[PHOTO: Orlando Ramirez]

Nelly Korda lost a two-stroke lead with two holes to play at the Fir Hills Seri Pak Championship and needed a reset. After carding a nine-under total for the tournament, she had only had 10 minutes to collect herself before heading to a playoff against 14-year tour veteran Ryann O’Toole.

With the chance of back-to-back LPGA victories, Korda, 25, saw her close-knit circle kick into gear. It heard Korda vent, giving her the space to let go of the anguish of the end of her round, and then coach Jamie Mulligan told her a joke that allowed her to refocus.

Korda then headed to the 18th tee and birdied the first extra hole by holing a 15-foot putt to win at Palos Verdes Golf Club outside Los Angeles. Her second playoff win of the year returned her to No.1 in the Rolex Women’s World Rankings and already secured her first multiple-victory season since 2021.

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“Sometimes golf, you put so much effort into practice and into golf, and it kind of goes sideways and sometimes golf just kind of feels easy in a sense where everything is kind of flowing,” Korda said. “Throughout my career and throughout the rest of my career I’m going to have those times. Everyone kind of goes through them. But I think it’s just managing it and having a team around you that knows you really well and that know how to put your head back into the game.”

Korda returned to the LPGA after a seven-week break, the first time in her career that she put the clubs away for an extended period because she wanted to, rather than recovering from injury. While she spent time with family in Prague and took three-and-a-half hour drives to visit her sister Jessica and new nephew Greyson, Korda’s game wasn’t necessarily prepared for the week. In her first-round 72, she said she felt like every chip came up short and she wasn’t capitalising on scoring chances.

Korda’s solution is the same approach she has had over her career: no need for any major overhauls, just put in the work. Mulligan was there for the entire week, and the two practised before and after her rounds to refine what was needed for the next day. With the winds howling up to 40 miles per hour, they leaned on her experiences battling gales from growing up in Florida and playing in past AIG Women’s Opens, emphasising more controlled shots to minimise mistakes. Their tweaks, along with Mulligan’s sage advice, led to Korda posting a pair of 67s to put her two behind going into the final day.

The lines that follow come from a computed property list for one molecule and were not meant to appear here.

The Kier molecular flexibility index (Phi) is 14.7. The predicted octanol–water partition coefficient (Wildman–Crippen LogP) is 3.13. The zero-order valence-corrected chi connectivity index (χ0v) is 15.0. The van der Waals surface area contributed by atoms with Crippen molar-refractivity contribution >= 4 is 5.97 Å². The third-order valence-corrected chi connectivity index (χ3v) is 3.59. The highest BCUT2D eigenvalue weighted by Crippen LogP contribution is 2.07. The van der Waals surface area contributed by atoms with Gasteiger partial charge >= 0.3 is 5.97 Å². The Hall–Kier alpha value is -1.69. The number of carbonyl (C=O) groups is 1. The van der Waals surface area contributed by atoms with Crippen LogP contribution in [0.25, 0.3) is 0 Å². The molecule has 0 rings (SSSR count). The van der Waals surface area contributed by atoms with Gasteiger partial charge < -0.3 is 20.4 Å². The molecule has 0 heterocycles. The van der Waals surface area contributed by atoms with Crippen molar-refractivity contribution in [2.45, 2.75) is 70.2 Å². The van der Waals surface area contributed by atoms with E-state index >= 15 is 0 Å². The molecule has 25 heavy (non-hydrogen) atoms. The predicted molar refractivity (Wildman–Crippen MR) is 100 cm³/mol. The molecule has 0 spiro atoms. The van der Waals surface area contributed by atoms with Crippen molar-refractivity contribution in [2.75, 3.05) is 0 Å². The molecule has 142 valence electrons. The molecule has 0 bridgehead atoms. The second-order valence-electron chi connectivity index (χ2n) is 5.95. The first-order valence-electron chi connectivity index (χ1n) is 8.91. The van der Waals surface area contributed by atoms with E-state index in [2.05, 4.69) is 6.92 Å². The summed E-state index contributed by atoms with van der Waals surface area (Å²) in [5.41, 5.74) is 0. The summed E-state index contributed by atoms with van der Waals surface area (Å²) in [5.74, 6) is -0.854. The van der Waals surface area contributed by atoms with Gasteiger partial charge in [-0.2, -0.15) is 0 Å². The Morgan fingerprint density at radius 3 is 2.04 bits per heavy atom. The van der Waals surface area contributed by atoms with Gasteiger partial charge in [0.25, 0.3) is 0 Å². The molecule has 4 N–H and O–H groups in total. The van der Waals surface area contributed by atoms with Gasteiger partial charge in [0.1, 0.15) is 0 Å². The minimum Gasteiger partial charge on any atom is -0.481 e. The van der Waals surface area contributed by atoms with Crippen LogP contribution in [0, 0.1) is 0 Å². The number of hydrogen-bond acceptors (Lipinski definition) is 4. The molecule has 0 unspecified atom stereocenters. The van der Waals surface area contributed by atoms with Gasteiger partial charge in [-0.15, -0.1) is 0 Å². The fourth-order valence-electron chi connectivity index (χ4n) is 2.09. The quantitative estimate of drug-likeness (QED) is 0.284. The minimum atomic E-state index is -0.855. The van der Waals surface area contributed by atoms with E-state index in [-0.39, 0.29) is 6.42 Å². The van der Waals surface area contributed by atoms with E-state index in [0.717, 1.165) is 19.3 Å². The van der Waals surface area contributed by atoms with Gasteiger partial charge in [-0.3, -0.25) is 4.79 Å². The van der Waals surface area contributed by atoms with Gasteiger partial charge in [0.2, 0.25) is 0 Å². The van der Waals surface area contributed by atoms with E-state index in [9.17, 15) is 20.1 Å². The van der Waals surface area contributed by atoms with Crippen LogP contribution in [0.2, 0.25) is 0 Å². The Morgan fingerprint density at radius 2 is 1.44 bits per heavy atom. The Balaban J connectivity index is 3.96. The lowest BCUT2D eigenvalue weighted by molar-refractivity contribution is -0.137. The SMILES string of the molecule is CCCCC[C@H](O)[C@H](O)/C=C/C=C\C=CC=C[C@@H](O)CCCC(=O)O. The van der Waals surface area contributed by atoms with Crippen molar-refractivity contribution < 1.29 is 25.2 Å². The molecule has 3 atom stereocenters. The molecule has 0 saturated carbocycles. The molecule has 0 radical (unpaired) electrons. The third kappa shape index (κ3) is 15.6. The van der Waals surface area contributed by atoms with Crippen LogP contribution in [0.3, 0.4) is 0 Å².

“I’m not the type of person that wants to reinvent my swing or my game,” Korda said. “I like to keep it very simple. I think when I play well I succeed well with a simple game. Just making sure that everything is in line for me.”

Korda didn’t think outside of the present today until the par-5 14th, where her eagle vaulted her two ahead of the field and in a position to break away. Instead, Korda wouldn’t record a par the rest of the day, finishing eagle-bogey-birdie-bogey-bogey to tie O’Toole who sat in the clubhouse.

“I say this all the time, but I seem to always make it interesting,” Korda said. “Just doing normal Nelly things, making it interesting.”

Korda’s playoff hole was more straightforward. She hit a towering 8-iron from the left rough, setting up a makeable putt for the win. These heart-racing moments were what Korda recognised she enjoyed the most about golf during her struggles the past few seasons.

“There is nothing better than that adrenaline rush coming down your last couple holes when you’re in the lead,” Korda said. “When it comes to wins, obviously every event that I play in I want to win, but I also just love the experiences of playing in these events and learning more about myself.”

Korda appears close to fully returning to her 2021 apex form after a 2022 season marred by being out with a blood clot in her right arm and a winless 2023 campaign. Being No.1 in the world rankings puts Korda in an excellent position to defend her 2020 Olympic gold medal in Paris. She is peaking heading into the majors season, with the Chevron Championship less than a month away.

Instead of envisioning what winning her second major title might do or where her game might ascend to next, Korda wants to stick with her process and let that carry her to whatever heights she may reach.

“My goals are mainly very present in where I am right now, the week I’m playing, and just small little goals will eventually lead you to the big goals,” Korda said.